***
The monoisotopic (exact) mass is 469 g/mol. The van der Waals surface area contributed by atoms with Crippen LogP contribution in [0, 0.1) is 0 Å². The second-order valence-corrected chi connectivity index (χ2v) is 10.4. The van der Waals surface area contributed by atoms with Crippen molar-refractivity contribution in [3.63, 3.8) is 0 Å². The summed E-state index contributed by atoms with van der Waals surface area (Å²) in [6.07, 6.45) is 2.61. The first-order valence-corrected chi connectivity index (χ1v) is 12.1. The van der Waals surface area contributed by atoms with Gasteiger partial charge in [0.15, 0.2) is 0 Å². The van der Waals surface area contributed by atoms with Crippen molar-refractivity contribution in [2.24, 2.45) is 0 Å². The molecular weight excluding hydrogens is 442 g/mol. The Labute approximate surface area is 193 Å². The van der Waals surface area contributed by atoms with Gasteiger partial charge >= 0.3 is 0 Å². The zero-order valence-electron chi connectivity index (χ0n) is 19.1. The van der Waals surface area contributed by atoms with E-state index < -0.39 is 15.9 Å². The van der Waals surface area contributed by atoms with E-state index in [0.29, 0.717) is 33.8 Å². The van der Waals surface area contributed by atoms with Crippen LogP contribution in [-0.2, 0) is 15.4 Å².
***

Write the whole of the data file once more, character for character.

The monoisotopic (exact) mass is 469 g/mol. The van der Waals surface area contributed by atoms with Crippen LogP contribution in [0, 0.1) is 0 Å². The second-order valence-corrected chi connectivity index (χ2v) is 10.4. The van der Waals surface area contributed by atoms with Crippen molar-refractivity contribution in [3.63, 3.8) is 0 Å². The summed E-state index contributed by atoms with van der Waals surface area (Å²) in [6.07, 6.45) is 2.61. The first-order valence-corrected chi connectivity index (χ1v) is 12.1. The van der Waals surface area contributed by atoms with Gasteiger partial charge in [0.15, 0.2) is 0 Å². The van der Waals surface area contributed by atoms with Crippen molar-refractivity contribution in [2.24, 2.45) is 0 Å². The molecular weight excluding hydrogens is 442 g/mol. The Labute approximate surface area is 193 Å². The van der Waals surface area contributed by atoms with Gasteiger partial charge >= 0.3 is 0 Å². The zero-order valence-electron chi connectivity index (χ0n) is 19.1. The van der Waals surface area contributed by atoms with E-state index < -0.39 is 15.9 Å². The van der Waals surface area contributed by atoms with E-state index in [0.29, 0.717) is 33.8 Å². The van der Waals surface area contributed by atoms with Crippen LogP contribution in [-0.2, 0) is 15.4 Å².